The International Code Council (ICC) releases three new fire prevention titles: 2021 IWUIC Code and Commentary, Significant Changes to the International Fire Code, 2021 Edition, and the 2019 California Fire Code Amendments Handbook.
According to ICC, this is critical as the Congressional Research Service, citing Wildland Fire Summary and Statistics from the National Interagency Coordination Center (updated May 2021), reports since 1960 the three largest wildfires in total acreage burned have occurred in the last five years.
The report also notes people are increasingly finding themselves within or moving to wildland urban interface (WUI) zones. The WUI is defined by the U.S. Fire Administration as areas where human-made structures and infrastructure are in or adjacent to areas prone to wildfires.
ICC’s new publications address a critical component of wildfire and fire safety and prevention:
● 2021 IWUIC Code and Commentary provides a reference for regulations in the 2021 International Wildland-Urban Interface Code (IWUIC) focusing on using ignition-resistant building materials including specially designed vents to prevent embers from penetrating into eaves and under foundations, creating and maintaining defensible space, and fire service access to structures and water supplies;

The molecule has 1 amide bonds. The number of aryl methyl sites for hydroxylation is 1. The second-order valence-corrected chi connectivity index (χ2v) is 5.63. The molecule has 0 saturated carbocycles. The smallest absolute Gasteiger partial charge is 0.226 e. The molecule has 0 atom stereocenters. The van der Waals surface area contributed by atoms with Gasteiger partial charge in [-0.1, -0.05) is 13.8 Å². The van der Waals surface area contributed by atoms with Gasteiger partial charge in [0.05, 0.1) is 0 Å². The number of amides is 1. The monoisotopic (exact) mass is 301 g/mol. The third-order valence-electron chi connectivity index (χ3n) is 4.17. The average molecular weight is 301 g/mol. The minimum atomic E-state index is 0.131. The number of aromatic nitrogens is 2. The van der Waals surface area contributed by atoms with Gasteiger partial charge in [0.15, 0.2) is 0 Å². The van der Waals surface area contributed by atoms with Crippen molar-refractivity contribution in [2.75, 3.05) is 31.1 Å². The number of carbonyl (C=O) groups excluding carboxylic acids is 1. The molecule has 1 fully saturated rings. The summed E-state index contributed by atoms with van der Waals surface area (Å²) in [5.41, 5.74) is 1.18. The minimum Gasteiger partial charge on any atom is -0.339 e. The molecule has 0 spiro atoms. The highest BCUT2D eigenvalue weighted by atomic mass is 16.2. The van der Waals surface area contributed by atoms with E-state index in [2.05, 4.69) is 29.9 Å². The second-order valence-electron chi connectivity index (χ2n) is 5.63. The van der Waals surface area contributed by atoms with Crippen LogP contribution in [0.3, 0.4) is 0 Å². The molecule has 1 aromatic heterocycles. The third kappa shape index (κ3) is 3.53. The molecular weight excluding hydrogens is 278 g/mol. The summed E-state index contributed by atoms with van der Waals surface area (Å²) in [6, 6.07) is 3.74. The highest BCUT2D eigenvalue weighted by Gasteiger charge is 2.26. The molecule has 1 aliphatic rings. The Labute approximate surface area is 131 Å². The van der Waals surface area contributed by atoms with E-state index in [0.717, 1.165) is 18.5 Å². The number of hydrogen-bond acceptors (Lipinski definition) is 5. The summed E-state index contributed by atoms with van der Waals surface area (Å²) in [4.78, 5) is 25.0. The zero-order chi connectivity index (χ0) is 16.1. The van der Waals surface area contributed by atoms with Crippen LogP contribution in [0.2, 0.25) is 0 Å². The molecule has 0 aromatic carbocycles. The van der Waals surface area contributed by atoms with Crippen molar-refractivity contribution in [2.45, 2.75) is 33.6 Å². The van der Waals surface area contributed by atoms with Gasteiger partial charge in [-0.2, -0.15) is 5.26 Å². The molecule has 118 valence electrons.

● Significant Changes to the International Fire Code, 2021 Edition is a comprehensive analysis of the changes in the new edition of the International Fire Code (IFC), offering key insights into the implications of these changes; and
● 2019 California Fire Code Amendments Handbook is a new resource that was developed, in partnership with the California Fire Prevention Officers and the California Fire Chiefs Association, to help users understand the purpose and intent of the California amendments to the state-adopted fire code, including an extensive, legislative history of the California Office of the State Fire Marshal, and to provide a greater degree of standardization in code application throughout the Golden State.
“The troubling trend of more frequent and destructive wildfires, coupled with moderate to extreme drought in several states, has put a spotlight on the need for innovative and comprehensive building codes and standards that address wildfire prevention and building safety,” said Dominic Sims, CBO, ICC CEO.
“It is important the building safety community continues to seek ways to improve our codes and standards, while imploring local and state governments to adopt these advanced codes to keep their communities protected,” Sims said.